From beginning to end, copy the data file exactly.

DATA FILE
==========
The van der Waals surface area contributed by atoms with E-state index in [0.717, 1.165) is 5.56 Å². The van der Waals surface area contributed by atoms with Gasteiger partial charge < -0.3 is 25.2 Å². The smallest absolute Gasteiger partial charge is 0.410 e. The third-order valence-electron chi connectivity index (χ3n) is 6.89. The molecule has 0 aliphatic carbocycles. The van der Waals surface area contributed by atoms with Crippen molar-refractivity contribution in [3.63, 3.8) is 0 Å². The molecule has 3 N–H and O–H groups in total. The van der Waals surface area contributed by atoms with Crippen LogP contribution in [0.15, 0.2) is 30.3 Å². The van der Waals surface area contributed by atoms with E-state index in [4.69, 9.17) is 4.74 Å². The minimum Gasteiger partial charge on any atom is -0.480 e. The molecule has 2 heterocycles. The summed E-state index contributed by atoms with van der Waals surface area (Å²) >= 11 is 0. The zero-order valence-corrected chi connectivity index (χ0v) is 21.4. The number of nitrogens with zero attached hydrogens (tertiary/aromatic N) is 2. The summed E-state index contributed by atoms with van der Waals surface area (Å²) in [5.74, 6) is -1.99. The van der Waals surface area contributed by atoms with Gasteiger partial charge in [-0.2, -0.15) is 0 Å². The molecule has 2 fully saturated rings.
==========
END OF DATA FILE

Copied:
The van der Waals surface area contributed by atoms with E-state index in [0.717, 1.165) is 5.56 Å². The van der Waals surface area contributed by atoms with Gasteiger partial charge < -0.3 is 25.2 Å². The smallest absolute Gasteiger partial charge is 0.410 e. The third-order valence-electron chi connectivity index (χ3n) is 6.89. The molecule has 0 aliphatic carbocycles. The van der Waals surface area contributed by atoms with Crippen molar-refractivity contribution in [3.63, 3.8) is 0 Å². The molecule has 3 N–H and O–H groups in total. The van der Waals surface area contributed by atoms with Crippen LogP contribution in [0.15, 0.2) is 30.3 Å². The van der Waals surface area contributed by atoms with E-state index in [4.69, 9.17) is 4.74 Å². The minimum Gasteiger partial charge on any atom is -0.480 e. The molecule has 2 heterocycles. The summed E-state index contributed by atoms with van der Waals surface area (Å²) >= 11 is 0. The zero-order valence-corrected chi connectivity index (χ0v) is 21.4. The number of nitrogens with zero attached hydrogens (tertiary/aromatic N) is 2. The summed E-state index contributed by atoms with van der Waals surface area (Å²) in [5.74, 6) is -1.99. The van der Waals surface area contributed by atoms with Gasteiger partial charge in [-0.2, -0.15) is 0 Å². The molecule has 2 fully saturated rings.